The old welcome sign at Havant & Waterlooville's Westleigh Park, now hidden behind a new covered terrace.
To be fair, Havant & Waterlooville's programme is very good too, but I don't want to appear biased towards the club that I watched the most over this period by giving them the programme trophy (a trophy made out of my imagination and thin air, but worth winning, nevertheless!). My home-town club, I feel right at home at Westleigh Park. I've chosen this arty picture of an old welcome sign, half-hidden behind the new covered terrace, which was paid for by their famous cup tie against Liverpool a few years ago. It might look as though the Hawks' ground is run down and tatty from this picture, but it isn't at all - the yellow gate shown above leads to some steps which in turn lead to the club's TV tower.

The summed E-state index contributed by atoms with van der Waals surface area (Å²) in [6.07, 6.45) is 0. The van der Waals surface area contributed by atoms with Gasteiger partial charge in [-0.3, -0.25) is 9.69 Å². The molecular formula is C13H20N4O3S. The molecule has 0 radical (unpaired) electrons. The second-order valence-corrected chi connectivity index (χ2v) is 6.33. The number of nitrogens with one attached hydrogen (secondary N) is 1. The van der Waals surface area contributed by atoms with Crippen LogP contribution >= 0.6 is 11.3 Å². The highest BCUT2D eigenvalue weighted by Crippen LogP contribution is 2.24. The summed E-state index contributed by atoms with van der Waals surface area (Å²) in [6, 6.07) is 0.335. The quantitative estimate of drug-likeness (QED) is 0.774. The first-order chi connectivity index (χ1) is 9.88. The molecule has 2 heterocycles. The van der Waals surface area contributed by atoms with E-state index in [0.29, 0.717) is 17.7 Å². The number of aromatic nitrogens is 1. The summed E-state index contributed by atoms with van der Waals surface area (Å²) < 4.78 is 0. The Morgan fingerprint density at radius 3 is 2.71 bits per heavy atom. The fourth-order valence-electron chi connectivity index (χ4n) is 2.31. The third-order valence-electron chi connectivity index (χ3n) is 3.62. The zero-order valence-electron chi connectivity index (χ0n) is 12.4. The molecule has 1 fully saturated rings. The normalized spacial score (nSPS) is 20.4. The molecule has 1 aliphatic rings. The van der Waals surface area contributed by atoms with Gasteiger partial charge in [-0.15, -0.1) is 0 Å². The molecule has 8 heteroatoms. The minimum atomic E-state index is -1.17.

Totton & Eling traipse out for the second half at Hayling United's College Ground.
Just down the road from Havant is Hayling United. Now, my trip to the island was one of the coldest (remember that "Spring" just gone? Jeez). I sat and waited for the teams to come out for the second-half underneath the only piece of standing cover at the College Ground, attempting to bite through a frozen Mars Bars without breaking any teeth. Just as the teams started walking past, this chap wearing many layers came and stood nearby. Luckily, he improved the photo and made it my favourite from the day.

Faded lawnmower glamour at Horndean.
And just up the road from Havant is Horndean! The county's slopiest ground by far, and another one I shall return to at some point in the future. I chose this photo of an abandoned old lawnmower as representative of all the old groundsmen's equipment that I saw on my travels, because...well, just because.

Coming up next - more photos, from Hythe & Dibden through to Romsey Town, in alphabetical order.

No comments:

Post a Comment